The board of the Silicon Valley Community Foundation has recently awarded nearly $1.5 million in grants to 18 organizations with programs that address needs in the Bay Area identified as strategically important to SVCF: increasing civic participation by youth or underrepresented groups; providing legal aid to immigrants; and providing financial literacy or empowerment programs for low-income residents in Santa Clara and San Mateo counties.
“The San Francisco Bay Area continues to be a tale of two communities,” said Valerie Cuevas, interim vice president of strategic initiatives and grantmaking at SVCF. “While great wealth is created here, many residents continue to struggle. We are happy to support programs that engage and empower our most vulnerable community members who are increasingly being left behind.”
Civic Participation Grants
The nine programs being supported by $690,000 in grants to increase civic participation by immigrants, youth, minority groups, and other underrepresented members of society include:
City of San Jose, which received $100,000 to support an open-data platform to improve outcomes in public services.
San Jose Public Library Foundation, which received $100,000 to support development of a civics education program for youth aged 13-24.
Californians for Justice Education Fund, which received $100,000 to support civic empowerment of youth in Silicon Valley via building open-government practices at three school districts and providing non-partisan civic education and participation opportunities for 2,500 children of color.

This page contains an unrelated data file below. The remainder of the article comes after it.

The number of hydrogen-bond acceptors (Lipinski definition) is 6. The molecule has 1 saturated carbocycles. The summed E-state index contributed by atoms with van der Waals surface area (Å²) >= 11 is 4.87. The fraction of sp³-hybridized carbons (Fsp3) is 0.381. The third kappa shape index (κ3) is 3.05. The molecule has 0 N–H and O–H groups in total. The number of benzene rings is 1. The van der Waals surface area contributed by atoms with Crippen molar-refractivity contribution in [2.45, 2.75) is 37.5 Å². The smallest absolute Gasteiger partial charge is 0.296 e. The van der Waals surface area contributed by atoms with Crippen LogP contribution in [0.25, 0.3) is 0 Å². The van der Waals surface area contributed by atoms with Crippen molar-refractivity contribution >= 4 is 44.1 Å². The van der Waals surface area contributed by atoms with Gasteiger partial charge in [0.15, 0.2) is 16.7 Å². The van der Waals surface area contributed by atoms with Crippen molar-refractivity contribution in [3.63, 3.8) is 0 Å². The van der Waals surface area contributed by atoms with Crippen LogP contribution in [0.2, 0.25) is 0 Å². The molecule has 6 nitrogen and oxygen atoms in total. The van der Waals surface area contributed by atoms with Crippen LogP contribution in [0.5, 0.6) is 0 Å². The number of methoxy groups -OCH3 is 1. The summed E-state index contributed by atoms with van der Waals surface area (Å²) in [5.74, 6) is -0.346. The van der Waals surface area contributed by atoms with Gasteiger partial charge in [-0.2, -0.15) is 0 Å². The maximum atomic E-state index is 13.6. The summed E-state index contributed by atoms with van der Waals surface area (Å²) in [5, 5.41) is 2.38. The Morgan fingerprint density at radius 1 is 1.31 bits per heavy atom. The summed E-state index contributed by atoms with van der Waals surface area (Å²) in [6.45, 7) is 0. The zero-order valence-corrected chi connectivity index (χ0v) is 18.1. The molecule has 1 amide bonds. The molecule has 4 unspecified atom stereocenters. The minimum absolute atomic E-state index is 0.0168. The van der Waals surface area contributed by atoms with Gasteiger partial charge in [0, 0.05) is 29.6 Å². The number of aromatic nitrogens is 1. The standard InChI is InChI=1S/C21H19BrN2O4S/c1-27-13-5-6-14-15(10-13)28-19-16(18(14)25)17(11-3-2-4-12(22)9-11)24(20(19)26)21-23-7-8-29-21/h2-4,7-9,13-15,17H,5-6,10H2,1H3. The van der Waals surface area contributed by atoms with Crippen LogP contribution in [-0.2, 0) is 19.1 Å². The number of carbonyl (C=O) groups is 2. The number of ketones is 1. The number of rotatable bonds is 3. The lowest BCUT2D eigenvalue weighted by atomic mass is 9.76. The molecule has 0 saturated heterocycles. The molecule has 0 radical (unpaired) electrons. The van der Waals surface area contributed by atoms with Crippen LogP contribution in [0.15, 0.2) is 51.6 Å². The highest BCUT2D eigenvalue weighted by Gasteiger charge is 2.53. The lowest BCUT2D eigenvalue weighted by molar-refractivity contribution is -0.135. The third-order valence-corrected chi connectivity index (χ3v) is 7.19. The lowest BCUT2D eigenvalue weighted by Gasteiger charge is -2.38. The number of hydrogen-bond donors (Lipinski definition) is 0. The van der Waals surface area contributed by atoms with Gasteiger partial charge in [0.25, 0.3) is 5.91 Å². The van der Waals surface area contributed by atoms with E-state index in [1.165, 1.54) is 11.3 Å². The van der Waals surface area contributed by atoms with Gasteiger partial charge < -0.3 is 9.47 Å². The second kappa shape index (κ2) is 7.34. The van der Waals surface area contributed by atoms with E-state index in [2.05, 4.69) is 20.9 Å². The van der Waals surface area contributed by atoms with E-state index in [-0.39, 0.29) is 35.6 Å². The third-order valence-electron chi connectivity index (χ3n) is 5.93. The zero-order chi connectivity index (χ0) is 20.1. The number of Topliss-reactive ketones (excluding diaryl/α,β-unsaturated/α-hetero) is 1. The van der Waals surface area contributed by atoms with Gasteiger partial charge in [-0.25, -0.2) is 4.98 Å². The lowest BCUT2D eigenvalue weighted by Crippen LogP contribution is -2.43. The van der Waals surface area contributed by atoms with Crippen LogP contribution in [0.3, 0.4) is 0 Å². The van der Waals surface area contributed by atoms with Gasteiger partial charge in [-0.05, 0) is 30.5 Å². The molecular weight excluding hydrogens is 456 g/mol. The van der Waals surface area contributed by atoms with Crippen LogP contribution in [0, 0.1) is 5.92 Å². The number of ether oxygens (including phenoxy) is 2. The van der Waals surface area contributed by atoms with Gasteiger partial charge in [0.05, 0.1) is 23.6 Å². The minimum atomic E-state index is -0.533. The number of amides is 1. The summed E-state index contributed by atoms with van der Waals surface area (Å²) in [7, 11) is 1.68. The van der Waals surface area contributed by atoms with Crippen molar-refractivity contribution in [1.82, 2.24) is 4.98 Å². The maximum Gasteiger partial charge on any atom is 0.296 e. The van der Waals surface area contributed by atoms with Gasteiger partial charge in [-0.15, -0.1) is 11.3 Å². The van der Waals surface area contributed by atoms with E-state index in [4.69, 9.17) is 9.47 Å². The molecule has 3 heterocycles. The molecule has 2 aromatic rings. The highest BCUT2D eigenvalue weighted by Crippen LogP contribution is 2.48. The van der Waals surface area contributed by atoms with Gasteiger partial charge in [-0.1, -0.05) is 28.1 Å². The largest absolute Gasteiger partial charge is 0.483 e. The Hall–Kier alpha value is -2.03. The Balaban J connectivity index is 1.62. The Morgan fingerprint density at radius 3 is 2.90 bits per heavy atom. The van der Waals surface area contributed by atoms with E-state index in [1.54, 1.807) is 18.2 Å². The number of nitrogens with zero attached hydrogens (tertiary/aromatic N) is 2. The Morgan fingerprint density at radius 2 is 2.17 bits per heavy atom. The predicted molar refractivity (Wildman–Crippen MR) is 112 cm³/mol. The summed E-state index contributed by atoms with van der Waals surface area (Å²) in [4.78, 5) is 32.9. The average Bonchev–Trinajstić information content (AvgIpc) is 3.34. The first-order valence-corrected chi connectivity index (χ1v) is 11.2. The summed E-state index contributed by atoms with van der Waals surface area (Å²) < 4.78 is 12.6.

KQED INC., which received $100,000 to support government transparency and informed public through regionally focused non-partisan news reporting to increase civic engagement in Silicon Valley.
Financial Stability Grants
The eight programs being supported by $731,066 in grants to improve access for low-income individuals and families to public programs that provide financial stability include:
Law Foundation of Silicon Valley, which received $100,000 to support-low income community members seeking to appeal decisions denying them public benefits, and to support the development of a new training and referral process for such appeals by partner organizations.
Catholic Charities of Santa Clara County, which received $100,000 for a Financial Foundations Program to support low income county residents with financial literacy, benefits navigation, asset-building and employment.
United Way of the Bay Area, which also received $100,000 to support a SparkPoint Center at the College of San Mateo, which will provide services to community college students to increase uptake of public benefits.
Legal Services for Immigrants
The International Institute of the Bay Area received $50,000 to provide naturalization services in San Mateo County by recruiting pro bono attorneys and volunteers to increase the effectiveness and capacity of IIBA’s workshop delivery model.